Supreme Court Will Hear Case on Whether The 50 States Must Comply with U.S. Constitution’s Excessive Fines Clause

The government’s impulse to levy excessive penalties is not unique to forfeiture. In Ferguson, Missouri, for example, the U.S. Department of Justice[3] determined that “1ity officials have consistently set maximizing revenue as the priority for . . . law enforcement activity.” The roughly 3,000 residents of nearby Pagedale[4]—five miles south of Ferguson—have been heavily fined for trivial offenses like missing curtains, aging paint, walking on the left side of crosswalks, and enjoying a beer within 150 feet of a grill. And in Charlestown, Indiana[5], local officials imposed crippling fines on low-income homeowners to force them to sell their land to a private developer.

“Justice Clarence Thomas recently declared that it was time for the Court to once again look at the constitutionality of civil forfeiture statutes,” said IJ Senior Attorney Darpana Sheth, who heads the Institute for Justice’s initiative to end forfeiture abuse. “Timbsprovides the Court its first opportunity to reexamine this doctrine in over 20 years. This case will hopefully be one in a series of cases that the Court takes on to fundamentally reconsider the constitutionality of civil forfeiture.”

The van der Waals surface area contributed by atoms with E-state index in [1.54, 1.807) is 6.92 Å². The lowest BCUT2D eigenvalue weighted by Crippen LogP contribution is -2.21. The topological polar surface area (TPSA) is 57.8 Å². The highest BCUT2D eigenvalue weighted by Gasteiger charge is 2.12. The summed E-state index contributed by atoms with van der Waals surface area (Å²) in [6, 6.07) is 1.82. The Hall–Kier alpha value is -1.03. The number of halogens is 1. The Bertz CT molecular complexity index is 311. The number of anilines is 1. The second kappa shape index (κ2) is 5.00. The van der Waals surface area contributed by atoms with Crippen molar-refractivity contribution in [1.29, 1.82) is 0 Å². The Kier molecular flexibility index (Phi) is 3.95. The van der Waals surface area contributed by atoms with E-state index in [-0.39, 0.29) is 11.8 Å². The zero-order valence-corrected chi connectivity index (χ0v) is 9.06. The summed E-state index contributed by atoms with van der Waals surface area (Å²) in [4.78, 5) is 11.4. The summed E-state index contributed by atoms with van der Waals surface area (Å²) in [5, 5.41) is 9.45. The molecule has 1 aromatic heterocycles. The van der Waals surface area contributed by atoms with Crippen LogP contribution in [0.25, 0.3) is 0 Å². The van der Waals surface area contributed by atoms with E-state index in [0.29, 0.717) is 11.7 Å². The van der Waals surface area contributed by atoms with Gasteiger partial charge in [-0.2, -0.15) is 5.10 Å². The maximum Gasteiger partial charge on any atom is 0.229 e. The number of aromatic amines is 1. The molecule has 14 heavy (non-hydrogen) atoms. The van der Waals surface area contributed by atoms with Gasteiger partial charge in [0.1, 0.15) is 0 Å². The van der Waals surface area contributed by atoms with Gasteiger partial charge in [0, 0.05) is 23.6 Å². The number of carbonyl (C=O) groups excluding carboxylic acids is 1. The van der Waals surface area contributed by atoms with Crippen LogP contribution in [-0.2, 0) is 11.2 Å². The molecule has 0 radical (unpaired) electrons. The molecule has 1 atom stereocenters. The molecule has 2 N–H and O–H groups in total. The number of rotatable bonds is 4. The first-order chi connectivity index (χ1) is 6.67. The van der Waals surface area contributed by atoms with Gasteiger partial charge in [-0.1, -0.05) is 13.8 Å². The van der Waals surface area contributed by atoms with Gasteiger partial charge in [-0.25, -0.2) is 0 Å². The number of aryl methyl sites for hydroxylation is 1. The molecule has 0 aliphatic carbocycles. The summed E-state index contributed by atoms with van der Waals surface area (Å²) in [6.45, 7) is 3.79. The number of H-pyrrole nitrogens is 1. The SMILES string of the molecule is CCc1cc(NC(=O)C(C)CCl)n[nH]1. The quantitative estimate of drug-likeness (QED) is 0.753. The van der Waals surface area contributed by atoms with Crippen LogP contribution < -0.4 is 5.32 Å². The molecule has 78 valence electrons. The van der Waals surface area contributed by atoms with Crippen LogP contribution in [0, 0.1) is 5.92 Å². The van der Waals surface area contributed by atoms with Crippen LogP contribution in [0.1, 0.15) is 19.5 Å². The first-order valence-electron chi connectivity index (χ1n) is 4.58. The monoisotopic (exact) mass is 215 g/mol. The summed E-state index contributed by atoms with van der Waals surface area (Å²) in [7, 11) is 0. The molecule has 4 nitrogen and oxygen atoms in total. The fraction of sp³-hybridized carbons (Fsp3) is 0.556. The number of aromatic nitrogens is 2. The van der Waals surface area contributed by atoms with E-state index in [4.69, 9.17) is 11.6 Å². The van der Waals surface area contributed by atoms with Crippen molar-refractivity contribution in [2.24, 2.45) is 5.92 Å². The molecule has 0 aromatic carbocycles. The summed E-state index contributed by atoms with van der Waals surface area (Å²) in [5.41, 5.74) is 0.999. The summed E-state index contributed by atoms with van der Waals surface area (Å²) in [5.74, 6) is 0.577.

“This case will make constitutional history,” said Scott Bullock, president and general counsel of the Institute for Justice. “Governments increasingly use excessive fines and fees, including through the pernicious practice of civil forfeiture, to fund law enforcement agencies and to pad city budgets. This is not just an ominous trend; it is a dangerous one.This case has the potential to give meaningful protection to individuals in every state in the land from these abuses and to limit government’s ability to turn law enforcement into revenue generators.”

Oral argument in Tyson’s case is expected to be scheduled for this winter, with a decision to be issued next year.

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